Please use this identifier to cite or link to this item: http://hdl.handle.net/2440/120565
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Type: Journal article
Title: The controlled direct effect of temperament at 2-3 years on cognitive and academic outcomes at 6-7 years
Author: Chong, S.Y.
Chittleborough, C.
Gregory, T.
Lynch, J.
Mittinty, M.
Smithers, L.
Citation: PLoS ONE, 2019; 14(6):e0204189-1-e0204189-14
Publisher: PLoS - Public Library of Science
Issue Date: 2019
ISSN: 1932-6203
1932-6203
Statement of
Responsibility: 
Shiau Yun Chong, Catherine Ruth Chittleborough, Tess Gregory, John Lynch, Murthy Mittinty, Lisa Gaye Smithers
Abstract: There is widespread interest in temperament and its impact upon cognitive and academic outcomes. Parents adjust their parenting according to their child's temperament, however, few studies have accounted for parenting while estimating the association between temperament and academic outcomes. We examined the associations between temperament (2-3 years) and cognitive and academic outcomes (6-7 years) when mediation by parenting practices (4-5 years) was held constant, by estimating the controlled direct effect. Participants were from the Longitudinal Study of Australian Children (n = 5107). Cognitive abilities were measured by the Peabody Picture Vocabulary Test (verbal) and the Matrix Reasoning test (non-verbal). Literacy and numeracy were reported by teachers using the Academic Rating Scale. Mothers reported children's temperament using the Short Temperament Scale for Toddlers (subscales: reactivity, approach, and persistence). Parenting practices included items about engagement in activities with children. Marginal structural models with inverse probability of treatment weights were used to estimate the controlled direct effect of temperament, when setting parenting to the mean. All temperament subscales were associated with cognitive abilities, with persistence showing the largest associations with verbal (PPVT; β = 0.58; 95%CI 0.27, 0.89) and non-verbal (Matrix Reasoning: β = 0.19; 0.02, 0.34) abilities. Higher persistence was associated with better literacy (β = 0.08; 0.03, 0.13) and numeracy (β = 0.08; 0.03, 0.13), and higher reactivity with lower literacy (β = -0.08; -0.11, -0.05) and numeracy (β = -0.07; -0.10, -0.04). There was little evidence that temperamental approach influenced literacy or numeracy. Overall, temperament had small associations with cognitive and academic outcomes after accounting for parenting and confounders.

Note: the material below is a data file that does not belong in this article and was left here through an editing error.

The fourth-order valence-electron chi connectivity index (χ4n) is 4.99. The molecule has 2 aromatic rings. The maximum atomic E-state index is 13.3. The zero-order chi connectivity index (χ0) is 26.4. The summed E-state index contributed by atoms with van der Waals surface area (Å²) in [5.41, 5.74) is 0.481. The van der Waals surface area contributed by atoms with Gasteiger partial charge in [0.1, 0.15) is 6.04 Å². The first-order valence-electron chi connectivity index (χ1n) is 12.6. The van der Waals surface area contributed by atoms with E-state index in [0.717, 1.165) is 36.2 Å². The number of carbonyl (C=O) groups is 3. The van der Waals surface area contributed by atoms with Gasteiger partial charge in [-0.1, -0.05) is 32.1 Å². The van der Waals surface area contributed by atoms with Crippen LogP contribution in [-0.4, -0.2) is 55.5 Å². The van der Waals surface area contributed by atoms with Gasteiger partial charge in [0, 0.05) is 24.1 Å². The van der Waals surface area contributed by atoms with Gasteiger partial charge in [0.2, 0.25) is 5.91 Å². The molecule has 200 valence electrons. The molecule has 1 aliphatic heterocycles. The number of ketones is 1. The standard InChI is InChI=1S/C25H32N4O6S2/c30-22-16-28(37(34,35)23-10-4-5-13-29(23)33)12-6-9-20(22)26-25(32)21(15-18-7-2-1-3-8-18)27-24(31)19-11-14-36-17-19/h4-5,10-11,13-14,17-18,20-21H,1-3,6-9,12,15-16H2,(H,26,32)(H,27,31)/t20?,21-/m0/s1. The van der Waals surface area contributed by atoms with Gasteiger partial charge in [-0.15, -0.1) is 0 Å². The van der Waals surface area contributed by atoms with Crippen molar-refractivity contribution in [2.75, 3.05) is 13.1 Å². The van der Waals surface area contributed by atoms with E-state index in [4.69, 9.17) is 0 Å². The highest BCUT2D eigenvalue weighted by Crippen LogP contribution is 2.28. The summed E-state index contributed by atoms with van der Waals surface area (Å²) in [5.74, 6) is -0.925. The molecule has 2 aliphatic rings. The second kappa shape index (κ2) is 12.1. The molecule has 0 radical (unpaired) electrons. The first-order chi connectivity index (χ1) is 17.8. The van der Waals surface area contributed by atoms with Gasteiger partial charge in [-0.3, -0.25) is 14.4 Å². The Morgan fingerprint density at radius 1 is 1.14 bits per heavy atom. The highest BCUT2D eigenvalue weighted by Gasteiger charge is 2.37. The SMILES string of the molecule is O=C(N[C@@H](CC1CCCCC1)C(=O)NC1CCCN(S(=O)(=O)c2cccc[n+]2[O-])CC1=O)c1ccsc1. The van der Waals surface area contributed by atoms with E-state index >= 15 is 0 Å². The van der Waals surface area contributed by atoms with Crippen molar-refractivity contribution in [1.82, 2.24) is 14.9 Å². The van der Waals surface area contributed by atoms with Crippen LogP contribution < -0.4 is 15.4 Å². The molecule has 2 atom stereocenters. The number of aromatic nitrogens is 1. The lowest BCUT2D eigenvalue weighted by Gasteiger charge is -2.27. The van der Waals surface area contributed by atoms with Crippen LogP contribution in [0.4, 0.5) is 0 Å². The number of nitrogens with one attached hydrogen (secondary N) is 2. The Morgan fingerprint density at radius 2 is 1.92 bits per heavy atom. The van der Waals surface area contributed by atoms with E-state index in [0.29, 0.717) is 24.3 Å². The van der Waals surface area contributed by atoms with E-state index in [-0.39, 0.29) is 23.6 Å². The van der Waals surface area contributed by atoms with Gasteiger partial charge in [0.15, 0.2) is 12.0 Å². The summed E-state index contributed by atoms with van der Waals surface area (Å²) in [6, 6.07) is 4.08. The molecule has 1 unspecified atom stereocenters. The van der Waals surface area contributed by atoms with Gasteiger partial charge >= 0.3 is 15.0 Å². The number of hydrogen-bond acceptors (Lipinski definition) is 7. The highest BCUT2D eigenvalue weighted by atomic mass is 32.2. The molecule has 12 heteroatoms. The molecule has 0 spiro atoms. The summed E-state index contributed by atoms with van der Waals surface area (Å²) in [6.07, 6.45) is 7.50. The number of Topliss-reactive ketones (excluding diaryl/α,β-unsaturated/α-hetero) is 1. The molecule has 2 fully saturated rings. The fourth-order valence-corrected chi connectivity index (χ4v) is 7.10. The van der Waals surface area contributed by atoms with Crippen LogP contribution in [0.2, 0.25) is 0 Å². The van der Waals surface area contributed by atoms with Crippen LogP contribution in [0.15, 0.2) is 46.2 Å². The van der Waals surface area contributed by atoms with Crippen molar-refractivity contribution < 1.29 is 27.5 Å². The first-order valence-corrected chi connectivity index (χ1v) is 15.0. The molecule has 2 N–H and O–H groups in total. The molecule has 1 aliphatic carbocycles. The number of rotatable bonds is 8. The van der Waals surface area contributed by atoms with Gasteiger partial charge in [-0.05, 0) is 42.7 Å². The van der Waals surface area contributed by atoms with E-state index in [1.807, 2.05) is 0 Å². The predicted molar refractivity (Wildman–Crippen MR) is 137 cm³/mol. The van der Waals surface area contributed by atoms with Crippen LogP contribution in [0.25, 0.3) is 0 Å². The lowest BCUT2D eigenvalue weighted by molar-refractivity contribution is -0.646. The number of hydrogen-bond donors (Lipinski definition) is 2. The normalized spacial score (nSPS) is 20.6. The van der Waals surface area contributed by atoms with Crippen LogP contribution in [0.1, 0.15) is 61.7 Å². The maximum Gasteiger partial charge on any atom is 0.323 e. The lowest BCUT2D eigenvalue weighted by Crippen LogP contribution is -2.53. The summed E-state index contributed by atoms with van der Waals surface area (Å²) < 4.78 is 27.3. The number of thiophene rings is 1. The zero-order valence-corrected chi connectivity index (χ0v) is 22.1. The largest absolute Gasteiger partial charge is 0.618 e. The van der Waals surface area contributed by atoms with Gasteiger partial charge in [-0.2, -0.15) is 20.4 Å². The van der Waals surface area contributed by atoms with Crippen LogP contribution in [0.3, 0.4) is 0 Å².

Keywords: Humans; Longitudinal Studies; Child Behavior; Child Development; Temperament; Parenting; Cognition; Child; Child, Preschool; Australia; Female; Male; Academic Success
Rights: © 2019 Chong et al. This is an open access article distributed under the terms of the Creative Commons Attribution License, which permits unrestricted use, distribution, and reproduction in any medium, provided the original author and source are credited.
RMID: 0030117430
DOI: 10.1371/journal.pone.0204189
Grant ID: http://purl.org/au-research/grants/nhmrc/570120
Appears in Collections:Public Health publications

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